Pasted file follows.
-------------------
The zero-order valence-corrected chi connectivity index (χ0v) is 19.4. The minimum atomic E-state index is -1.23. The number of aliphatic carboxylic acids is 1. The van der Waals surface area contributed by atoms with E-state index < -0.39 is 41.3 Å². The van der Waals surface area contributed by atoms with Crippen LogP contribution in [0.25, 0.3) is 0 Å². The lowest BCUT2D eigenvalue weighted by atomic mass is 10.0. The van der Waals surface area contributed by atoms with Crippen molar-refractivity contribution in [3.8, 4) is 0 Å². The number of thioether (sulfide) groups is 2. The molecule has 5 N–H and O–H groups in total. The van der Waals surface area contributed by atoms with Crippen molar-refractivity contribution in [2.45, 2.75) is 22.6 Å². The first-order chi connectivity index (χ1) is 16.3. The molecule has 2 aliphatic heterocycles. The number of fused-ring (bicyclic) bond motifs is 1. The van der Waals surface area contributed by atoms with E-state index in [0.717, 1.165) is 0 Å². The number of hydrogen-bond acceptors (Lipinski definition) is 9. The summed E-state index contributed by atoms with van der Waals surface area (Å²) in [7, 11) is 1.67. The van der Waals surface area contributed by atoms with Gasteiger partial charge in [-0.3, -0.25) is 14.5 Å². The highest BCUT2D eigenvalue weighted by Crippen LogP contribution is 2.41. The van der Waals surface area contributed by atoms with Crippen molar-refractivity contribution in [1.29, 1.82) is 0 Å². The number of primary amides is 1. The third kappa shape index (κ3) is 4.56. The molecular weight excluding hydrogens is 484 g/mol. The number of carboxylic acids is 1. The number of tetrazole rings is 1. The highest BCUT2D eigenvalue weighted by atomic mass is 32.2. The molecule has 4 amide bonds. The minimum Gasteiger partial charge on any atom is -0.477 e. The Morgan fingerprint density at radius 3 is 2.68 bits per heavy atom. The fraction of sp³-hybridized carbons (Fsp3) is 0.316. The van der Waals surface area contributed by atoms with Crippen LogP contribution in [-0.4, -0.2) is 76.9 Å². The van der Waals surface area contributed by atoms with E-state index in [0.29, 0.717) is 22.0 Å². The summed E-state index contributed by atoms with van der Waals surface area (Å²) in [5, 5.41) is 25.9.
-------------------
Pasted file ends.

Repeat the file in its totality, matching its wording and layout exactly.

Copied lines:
The zero-order valence-corrected chi connectivity index (χ0v) is 19.4. The minimum atomic E-state index is -1.23. The number of aliphatic carboxylic acids is 1. The van der Waals surface area contributed by atoms with E-state index < -0.39 is 41.3 Å². The van der Waals surface area contributed by atoms with Crippen LogP contribution in [0.25, 0.3) is 0 Å². The lowest BCUT2D eigenvalue weighted by atomic mass is 10.0. The van der Waals surface area contributed by atoms with Crippen molar-refractivity contribution in [3.8, 4) is 0 Å². The number of thioether (sulfide) groups is 2. The molecule has 5 N–H and O–H groups in total. The van der Waals surface area contributed by atoms with Crippen molar-refractivity contribution in [2.45, 2.75) is 22.6 Å². The first-order chi connectivity index (χ1) is 16.3. The molecule has 2 aliphatic heterocycles. The number of fused-ring (bicyclic) bond motifs is 1. The van der Waals surface area contributed by atoms with E-state index in [0.717, 1.165) is 0 Å². The number of hydrogen-bond acceptors (Lipinski definition) is 9. The summed E-state index contributed by atoms with van der Waals surface area (Å²) in [7, 11) is 1.67. The van der Waals surface area contributed by atoms with Gasteiger partial charge in [-0.3, -0.25) is 14.5 Å². The highest BCUT2D eigenvalue weighted by Crippen LogP contribution is 2.41. The van der Waals surface area contributed by atoms with Crippen molar-refractivity contribution in [1.29, 1.82) is 0 Å². The number of primary amides is 1. The third kappa shape index (κ3) is 4.56. The molecular weight excluding hydrogens is 484 g/mol. The number of carboxylic acids is 1. The number of tetrazole rings is 1. The highest BCUT2D eigenvalue weighted by atomic mass is 32.2. The molecule has 4 amide bonds. The minimum Gasteiger partial charge on any atom is -0.477 e. The Morgan fingerprint density at radius 3 is 2.68 bits per heavy atom. The fraction of sp³-hybridized carbons (Fsp3) is 0.316. The van der Waals surface area contributed by atoms with Crippen LogP contribution in [-0.4, -0.2) is 76.9 Å². The van der Waals surface area contributed by atoms with E-state index in [0.29, 0.717) is 22.0 Å². The summed E-state index contributed by atoms with van der Waals surface area (Å²) in [5, 5.41) is 25.9.